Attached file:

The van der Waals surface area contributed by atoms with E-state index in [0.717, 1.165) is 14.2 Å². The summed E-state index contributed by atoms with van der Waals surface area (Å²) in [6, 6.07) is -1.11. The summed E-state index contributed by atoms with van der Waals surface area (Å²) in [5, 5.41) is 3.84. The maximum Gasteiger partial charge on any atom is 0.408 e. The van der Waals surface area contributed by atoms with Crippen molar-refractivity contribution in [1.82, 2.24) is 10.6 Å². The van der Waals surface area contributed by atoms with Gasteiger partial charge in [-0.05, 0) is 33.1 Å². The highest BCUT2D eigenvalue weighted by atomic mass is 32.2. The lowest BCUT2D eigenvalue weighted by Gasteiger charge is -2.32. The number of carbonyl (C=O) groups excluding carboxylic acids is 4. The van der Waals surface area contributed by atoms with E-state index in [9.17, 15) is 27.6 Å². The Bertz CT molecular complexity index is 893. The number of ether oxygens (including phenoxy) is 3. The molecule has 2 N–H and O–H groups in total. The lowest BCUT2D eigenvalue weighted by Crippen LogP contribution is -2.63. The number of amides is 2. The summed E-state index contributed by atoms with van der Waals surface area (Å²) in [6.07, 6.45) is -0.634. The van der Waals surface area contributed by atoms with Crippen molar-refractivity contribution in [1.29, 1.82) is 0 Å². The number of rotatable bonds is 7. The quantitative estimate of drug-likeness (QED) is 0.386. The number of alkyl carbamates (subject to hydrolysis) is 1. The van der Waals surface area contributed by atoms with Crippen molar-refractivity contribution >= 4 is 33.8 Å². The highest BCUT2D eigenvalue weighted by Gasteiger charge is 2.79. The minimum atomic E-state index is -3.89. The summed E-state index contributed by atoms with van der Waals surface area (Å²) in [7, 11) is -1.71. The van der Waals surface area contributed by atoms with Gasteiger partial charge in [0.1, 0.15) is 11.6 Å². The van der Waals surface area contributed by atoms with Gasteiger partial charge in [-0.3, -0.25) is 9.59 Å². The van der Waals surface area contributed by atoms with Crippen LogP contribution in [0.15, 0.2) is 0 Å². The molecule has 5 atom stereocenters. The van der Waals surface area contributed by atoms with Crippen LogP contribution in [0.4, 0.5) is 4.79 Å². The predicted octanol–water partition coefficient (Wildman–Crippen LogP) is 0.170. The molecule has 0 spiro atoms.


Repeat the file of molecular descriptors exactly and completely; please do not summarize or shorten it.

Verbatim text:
The van der Waals surface area contributed by atoms with E-state index in [0.717, 1.165) is 14.2 Å². The summed E-state index contributed by atoms with van der Waals surface area (Å²) in [6, 6.07) is -1.11. The summed E-state index contributed by atoms with van der Waals surface area (Å²) in [5, 5.41) is 3.84. The maximum Gasteiger partial charge on any atom is 0.408 e. The van der Waals surface area contributed by atoms with Crippen molar-refractivity contribution in [1.82, 2.24) is 10.6 Å². The van der Waals surface area contributed by atoms with Gasteiger partial charge in [-0.05, 0) is 33.1 Å². The highest BCUT2D eigenvalue weighted by atomic mass is 32.2. The lowest BCUT2D eigenvalue weighted by Gasteiger charge is -2.32. The number of carbonyl (C=O) groups excluding carboxylic acids is 4. The van der Waals surface area contributed by atoms with E-state index in [9.17, 15) is 27.6 Å². The Bertz CT molecular complexity index is 893. The number of ether oxygens (including phenoxy) is 3. The molecule has 2 N–H and O–H groups in total. The lowest BCUT2D eigenvalue weighted by Crippen LogP contribution is -2.63. The number of amides is 2. The summed E-state index contributed by atoms with van der Waals surface area (Å²) in [6.07, 6.45) is -0.634. The van der Waals surface area contributed by atoms with Crippen molar-refractivity contribution in [1.29, 1.82) is 0 Å². The number of rotatable bonds is 7. The quantitative estimate of drug-likeness (QED) is 0.386. The number of alkyl carbamates (subject to hydrolysis) is 1. The van der Waals surface area contributed by atoms with Crippen molar-refractivity contribution >= 4 is 33.8 Å². The highest BCUT2D eigenvalue weighted by Gasteiger charge is 2.79. The minimum atomic E-state index is -3.89. The summed E-state index contributed by atoms with van der Waals surface area (Å²) in [7, 11) is -1.71. The van der Waals surface area contributed by atoms with Gasteiger partial charge in [0.1, 0.15) is 11.6 Å². The van der Waals surface area contributed by atoms with Gasteiger partial charge in [-0.3, -0.25) is 9.59 Å². The van der Waals surface area contributed by atoms with Crippen LogP contribution in [0.15, 0.2) is 0 Å². The molecule has 5 atom stereocenters. The van der Waals surface area contributed by atoms with Crippen LogP contribution in [0.4, 0.5) is 4.79 Å². The predicted octanol–water partition coefficient (Wildman–Crippen LogP) is 0.170. The molecule has 0 spiro atoms.